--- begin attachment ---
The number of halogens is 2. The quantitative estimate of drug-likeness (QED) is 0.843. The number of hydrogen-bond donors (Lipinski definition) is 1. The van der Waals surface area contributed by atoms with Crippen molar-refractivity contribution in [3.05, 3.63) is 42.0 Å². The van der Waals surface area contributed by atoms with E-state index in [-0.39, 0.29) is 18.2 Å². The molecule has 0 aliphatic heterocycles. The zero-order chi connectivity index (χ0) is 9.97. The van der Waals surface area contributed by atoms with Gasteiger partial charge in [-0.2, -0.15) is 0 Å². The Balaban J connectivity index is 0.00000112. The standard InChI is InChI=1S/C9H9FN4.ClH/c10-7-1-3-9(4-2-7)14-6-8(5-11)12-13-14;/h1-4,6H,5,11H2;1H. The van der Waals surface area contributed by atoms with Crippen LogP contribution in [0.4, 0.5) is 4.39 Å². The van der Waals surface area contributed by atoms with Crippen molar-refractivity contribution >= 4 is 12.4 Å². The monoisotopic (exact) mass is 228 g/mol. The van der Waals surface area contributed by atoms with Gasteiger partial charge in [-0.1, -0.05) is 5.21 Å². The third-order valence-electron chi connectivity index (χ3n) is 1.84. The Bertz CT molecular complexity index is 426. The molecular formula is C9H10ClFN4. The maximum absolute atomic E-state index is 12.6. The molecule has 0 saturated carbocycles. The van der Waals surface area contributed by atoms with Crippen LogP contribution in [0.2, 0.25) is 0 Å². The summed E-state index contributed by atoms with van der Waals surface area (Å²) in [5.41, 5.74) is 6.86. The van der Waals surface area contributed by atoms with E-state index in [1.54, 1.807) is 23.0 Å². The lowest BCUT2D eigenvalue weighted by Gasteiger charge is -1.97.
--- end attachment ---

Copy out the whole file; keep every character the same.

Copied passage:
The number of halogens is 2. The quantitative estimate of drug-likeness (QED) is 0.843. The number of hydrogen-bond donors (Lipinski definition) is 1. The van der Waals surface area contributed by atoms with Crippen molar-refractivity contribution in [3.05, 3.63) is 42.0 Å². The van der Waals surface area contributed by atoms with E-state index in [-0.39, 0.29) is 18.2 Å². The molecule has 0 aliphatic heterocycles. The zero-order chi connectivity index (χ0) is 9.97. The van der Waals surface area contributed by atoms with Gasteiger partial charge in [-0.2, -0.15) is 0 Å². The Balaban J connectivity index is 0.00000112. The standard InChI is InChI=1S/C9H9FN4.ClH/c10-7-1-3-9(4-2-7)14-6-8(5-11)12-13-14;/h1-4,6H,5,11H2;1H. The van der Waals surface area contributed by atoms with Crippen LogP contribution in [0.4, 0.5) is 4.39 Å². The van der Waals surface area contributed by atoms with Crippen molar-refractivity contribution >= 4 is 12.4 Å². The monoisotopic (exact) mass is 228 g/mol. The van der Waals surface area contributed by atoms with Gasteiger partial charge in [-0.1, -0.05) is 5.21 Å². The third-order valence-electron chi connectivity index (χ3n) is 1.84. The Bertz CT molecular complexity index is 426. The molecular formula is C9H10ClFN4. The maximum absolute atomic E-state index is 12.6. The molecule has 0 saturated carbocycles. The van der Waals surface area contributed by atoms with Crippen LogP contribution in [0.2, 0.25) is 0 Å². The summed E-state index contributed by atoms with van der Waals surface area (Å²) in [5.41, 5.74) is 6.86. The van der Waals surface area contributed by atoms with E-state index in [1.54, 1.807) is 23.0 Å². The lowest BCUT2D eigenvalue weighted by Gasteiger charge is -1.97.